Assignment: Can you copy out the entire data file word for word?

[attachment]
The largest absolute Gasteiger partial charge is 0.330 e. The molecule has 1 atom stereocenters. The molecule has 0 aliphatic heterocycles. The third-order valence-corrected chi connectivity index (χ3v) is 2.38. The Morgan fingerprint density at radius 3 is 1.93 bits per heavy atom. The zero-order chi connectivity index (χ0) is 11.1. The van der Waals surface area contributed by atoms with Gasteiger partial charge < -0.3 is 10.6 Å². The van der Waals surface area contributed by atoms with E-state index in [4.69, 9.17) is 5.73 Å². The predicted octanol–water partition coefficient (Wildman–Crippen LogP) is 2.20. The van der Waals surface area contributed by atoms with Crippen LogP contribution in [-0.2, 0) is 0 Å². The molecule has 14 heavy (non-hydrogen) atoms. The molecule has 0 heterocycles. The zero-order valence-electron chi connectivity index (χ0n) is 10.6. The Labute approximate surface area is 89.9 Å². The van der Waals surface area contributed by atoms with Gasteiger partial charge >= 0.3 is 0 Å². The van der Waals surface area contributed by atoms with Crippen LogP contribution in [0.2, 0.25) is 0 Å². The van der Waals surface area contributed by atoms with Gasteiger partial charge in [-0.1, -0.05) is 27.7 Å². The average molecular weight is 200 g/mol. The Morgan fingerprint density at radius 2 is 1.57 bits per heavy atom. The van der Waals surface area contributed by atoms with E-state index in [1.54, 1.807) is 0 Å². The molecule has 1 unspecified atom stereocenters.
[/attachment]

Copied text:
The largest absolute Gasteiger partial charge is 0.330 e. The molecule has 1 atom stereocenters. The molecule has 0 aliphatic heterocycles. The third-order valence-corrected chi connectivity index (χ3v) is 2.38. The Morgan fingerprint density at radius 3 is 1.93 bits per heavy atom. The zero-order chi connectivity index (χ0) is 11.1. The van der Waals surface area contributed by atoms with Gasteiger partial charge < -0.3 is 10.6 Å². The van der Waals surface area contributed by atoms with E-state index in [4.69, 9.17) is 5.73 Å². The predicted octanol–water partition coefficient (Wildman–Crippen LogP) is 2.20. The van der Waals surface area contributed by atoms with Crippen LogP contribution in [-0.2, 0) is 0 Å². The molecule has 14 heavy (non-hydrogen) atoms. The molecule has 0 heterocycles. The zero-order valence-electron chi connectivity index (χ0n) is 10.6. The Labute approximate surface area is 89.9 Å². The van der Waals surface area contributed by atoms with Gasteiger partial charge >= 0.3 is 0 Å². The van der Waals surface area contributed by atoms with Crippen LogP contribution in [0.2, 0.25) is 0 Å². The van der Waals surface area contributed by atoms with Gasteiger partial charge in [-0.1, -0.05) is 27.7 Å². The average molecular weight is 200 g/mol. The Morgan fingerprint density at radius 2 is 1.57 bits per heavy atom. The van der Waals surface area contributed by atoms with E-state index in [1.54, 1.807) is 0 Å². The molecule has 1 unspecified atom stereocenters.